Many but not all states in the US have dyslexia laws that mandate how schools should address dyslexia. Not every state’s laws are the same. Most of the dyslexia laws in the United States do require though that teachers use evidence-based reading instruction. But what does evidence-based reading instruction for dyslexia mean and what should this look like? On today’s post, I am going to share with you everything you need to know about evidence-based reading instruction for dyslexia.
The Definition of Evidence-Based Reading Instruction
Evidence-based reading instruction can be defined as a particular approach, a specific strategy, or an instructional method which has had a record of success. There is reliable, trustworthy, and valid evidence to suggest that when this instruction is used with a particular group of children, the children can be expected to make adequate gains in reading achievement. Sometimes the terms “research-based instruction” or “scientifically based research” can be used to express the same idea. ( International Reading Association, 2002 )
The Five Major Components of Evidence-Based Reading Instruction for Dyslexia
The National Reading Panel (2000) identified five essential components of reading instruction outlined as evidence-based strategies by the National Reading Panel’s report of 2000 and the National Early Literacy Panel Report of 2008.
Instructional support for students with dyslexia must include these core strategies and practices:
Phonemic Awareness Instruction
Recognizing that words are comprised of individual sounds that can be blended together for reading and pulled apart or segmented for spelling is what the National Reading Panel refers to as phonemic awareness.
Phonemic awareness instruction helps all types of children improve reading. This includes normally developing readers, children at risk for future reading problems, disabled readers, preschoolers, kindergartners, 1st graders, children in 2nd – 6th grades who are disabled readers, children across various socioeconomic levels, and children learning to read in English as a second language.
Phonemic awareness is a crucial skill for all those students learning to read and there is a greater emphasis for phonemic awareness in kindergarten and first grade.
If you would like to see some sample practices for teaching phonemic awareness, please read my post: Strategies for Teaching Phonological Awareness
Systematic Phonics Instruction
Understanding that individual sounds are represented by letters or groups of letters and the ability to use those sounds to decode words is what the National Reading Panel refers to as systematic phonics.
Systematic phonics is taught in a planned sequence with the most common phonograms occurring at the beginning. Each phonogram is taught in isolation with repetition and enough time in between each phonogram for learning and mastery. It includes reviewing and integrating past lessons. Reading and spelling are taught simultaneously. The systematic phonics will begin with the most basic levels of phonics and develop into the most advanced spelling rules and morphological concepts.
Systematic phonics is a key component to reading because If a student can decode, they can comprehend.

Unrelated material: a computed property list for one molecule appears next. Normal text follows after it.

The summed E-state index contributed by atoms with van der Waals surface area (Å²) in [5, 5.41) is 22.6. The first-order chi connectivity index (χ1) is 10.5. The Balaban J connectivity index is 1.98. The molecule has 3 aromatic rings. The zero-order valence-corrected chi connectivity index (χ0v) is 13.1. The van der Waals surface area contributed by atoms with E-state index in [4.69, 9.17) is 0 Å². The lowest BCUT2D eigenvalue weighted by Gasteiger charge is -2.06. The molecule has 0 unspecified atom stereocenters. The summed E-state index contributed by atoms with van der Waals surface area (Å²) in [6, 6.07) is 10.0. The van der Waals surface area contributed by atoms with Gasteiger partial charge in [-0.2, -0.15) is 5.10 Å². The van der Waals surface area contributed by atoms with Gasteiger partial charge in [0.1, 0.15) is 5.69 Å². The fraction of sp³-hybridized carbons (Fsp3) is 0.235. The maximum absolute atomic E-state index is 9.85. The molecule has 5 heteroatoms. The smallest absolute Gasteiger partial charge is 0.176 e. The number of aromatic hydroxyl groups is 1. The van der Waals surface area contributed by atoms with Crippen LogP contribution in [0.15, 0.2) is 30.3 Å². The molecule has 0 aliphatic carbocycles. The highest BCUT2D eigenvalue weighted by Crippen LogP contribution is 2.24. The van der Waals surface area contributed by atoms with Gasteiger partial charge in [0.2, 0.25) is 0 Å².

If you would like to see a sample scope and sequence for teaching systematic phonics, you can view one here: PRIDE Reading Program Scope and Sequence
Reading text with sufficient speed and accuracy to support comprehension is what the National Reading Panel refers to as reading fluency.
The practice of developing fluency in children includes reading accuracy, reading rate and reading expression. Accuracy is listed first because if a child cannot read accurately they will not develop reading fluency. Accurate reading is first developed through systematic phonics. Instruction in reading fluency should include assisting students in developing their ability to use typical speech patterns and appropriate intonation while reading aloud.
Teaching students to read fluently supports comprehension.
If you would like to see some sample practices for teaching reading fluency, please read my post: Reading Fluency – How to Teach it
Understanding of individual word meanings in a text is what the National Reading Panel refers to as vocabulary.
Reading comprehension depends heavily on vocabulary development. Teachers should develop student’s vocabulary knowledge through direct and indirect methods of teaching and students should be exposed to vocabulary both orally and through reading.
If you would like to see some sample practices for teaching vocabulary, please read my post: Methods for Teaching Vocabulary to Students with Learning Disabilities
Understanding connected text as the ultimate goal of reading is what the National Reading Panel refers to as comprehension.
In carrying out its analysis of the research in reading comprehension, the National Reading Panel noted three predominant themes in the research on the development of reading comprehension skills:
- Reading comprehension is a complex cognitive process that cannot be understood without a clear description of the role that vocabulary development and vocabulary instruction play in the understanding of what has been read.
- Reading comprehension is an active process that requires an intentional and thoughtful interaction between the reader and the text.
- The preparation of teachers to better equip students to develop and apply reading comprehension strategies to enhance understanding is intimately linked to students’ achievement in this area.
There are Still 4 More…